In 2013 Google first implemented a key initiative to train all its employees across the world on unconscious bias. They wanted to be a leader in this area by reducing stigma and encouraging diversity to be meaningful by talking about it. Research confirms that awareness of our own and others’ unconscious biases can lead to changed behaviour which will eventually lead to an organisation becoming more collaborative, inclusive and competitive.
Our unconscious bias training can be delivered in a format to suit your organisation
We thought it might be helpful to provide a couple of examples to highlight how our Overcoming Unconscious Bias training can be adapted to fit each individual customer’s requirements.
Example 1 – Unconscious bias and management: Gaining competitive advantage through inclusion
Despite considerable individual and collective good intentions and commitment to reduce known inequalities, pervasive unconscious biases can adversely impact our people decisions. Unconscious bias affects hiring, promotion and performance management as well as team effectiveness which, in turn, can undermine the achievements of the business. Globalisation means that promoting inclusive cultures has become a business imperative and research by McKinsey (2014) suggests that companies with high levels of gender and cultural diversity at the executive level outperformed those with lower levels of diversity by as much as 35%. Unconscious bias is a major barrier to successful inclusion.
This session covers:
- The business case for diversity and inclusion
- What is the neuroscience of unconscious bias
- The difference between implicit and explicit bias and research that demonstrates ‘good’ people can still treat others differently – despite their values and best intentions
- The dimensions of stereotypes and the double bind faced by women and minorities seeking to demonstrate leadership at work
- The impact of affinity bias at work with specific reference to selection, performance management, talent management and team management
- Evidence based solutions for mitigating and managing unconscious biases at work
Example 2 – Unconscious bias: Deconstructing stereotypes
Increasing gender and ethnic diversity, particularly in leadership roles is a priority for many organisations. Research on unconscious bias has demonstrated that stereotypes play a particular role in stalling progress. Stereotypes can affect us in three ways.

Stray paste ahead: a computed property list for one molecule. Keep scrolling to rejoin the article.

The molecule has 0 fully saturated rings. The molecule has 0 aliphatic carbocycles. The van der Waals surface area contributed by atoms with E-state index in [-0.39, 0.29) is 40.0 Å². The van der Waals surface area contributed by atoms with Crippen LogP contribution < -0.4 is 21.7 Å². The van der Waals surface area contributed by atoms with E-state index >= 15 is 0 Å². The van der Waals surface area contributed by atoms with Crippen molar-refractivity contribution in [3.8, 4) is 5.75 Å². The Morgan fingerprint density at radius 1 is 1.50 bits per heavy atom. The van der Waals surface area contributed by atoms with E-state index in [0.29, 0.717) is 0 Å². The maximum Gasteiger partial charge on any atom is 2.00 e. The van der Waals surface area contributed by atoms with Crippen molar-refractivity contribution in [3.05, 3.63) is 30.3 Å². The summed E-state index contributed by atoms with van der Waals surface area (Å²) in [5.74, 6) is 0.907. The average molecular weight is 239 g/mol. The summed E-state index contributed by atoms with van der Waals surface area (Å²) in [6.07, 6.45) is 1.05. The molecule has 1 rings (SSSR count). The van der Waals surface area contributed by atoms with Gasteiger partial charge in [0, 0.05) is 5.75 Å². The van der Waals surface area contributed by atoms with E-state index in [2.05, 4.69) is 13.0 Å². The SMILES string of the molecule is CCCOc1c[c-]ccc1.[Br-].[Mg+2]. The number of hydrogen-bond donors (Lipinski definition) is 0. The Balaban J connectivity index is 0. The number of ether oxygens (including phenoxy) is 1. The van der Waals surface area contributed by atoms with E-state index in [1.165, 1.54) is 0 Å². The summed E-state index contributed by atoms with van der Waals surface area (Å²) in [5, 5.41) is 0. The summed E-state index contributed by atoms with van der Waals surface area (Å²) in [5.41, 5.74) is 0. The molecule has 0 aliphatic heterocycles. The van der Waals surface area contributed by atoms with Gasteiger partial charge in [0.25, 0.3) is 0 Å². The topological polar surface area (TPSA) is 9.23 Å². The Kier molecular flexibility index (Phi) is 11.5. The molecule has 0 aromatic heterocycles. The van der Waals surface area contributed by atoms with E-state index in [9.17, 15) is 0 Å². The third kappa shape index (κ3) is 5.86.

- Underpinning unconscious biases in others leading them to treat us less favourably
- Triggering unconscious biases in ourselves leading us to treat ourselves and others like us less favourably
- Creating a ‘threat in the air’ that can undermine the way that we react to our context
But we are not powerless and can intervene to reduce its effects. Research has identified a number of solutions which have been shown to make a difference:
- Associating minority groups with positive attributes and experiences
- Showcasing counter-stereotypical role models
- Promoting ‘bias-busting’ thinking skills
By increasing our awareness and mindfulness, we can learn to both recognise and mitigate bias-triggering language, imagery and action, as well as proactively reconstruct people and groups. By doing so, we can break the stereotyping cycle.
This session covers:
- The sources of unconscious bias and stereotypes and how these affect individual judgment and decision-making.
- The impact of bias and stereotyping on confidence, performance and outcomes.
- Specific solutions to manage and mitigate unconscious biases and stereotypes and to identify specific opportunities and actions we might take to do so.
Trainer – Tinu Cornish
Tinu Cornish is a Chartered and Registered Occupational Psychologist with extensive experience consulting on diversity & inclusion and leadership. She consults and trains on unconscious bias for a range of high profile clients in the private, governmental and higher education sectors.
Please contact us on 0131 476 5027 if you would like to discuss your specific training requirements, or alternatively send details in an email to firstname.lastname@example.org
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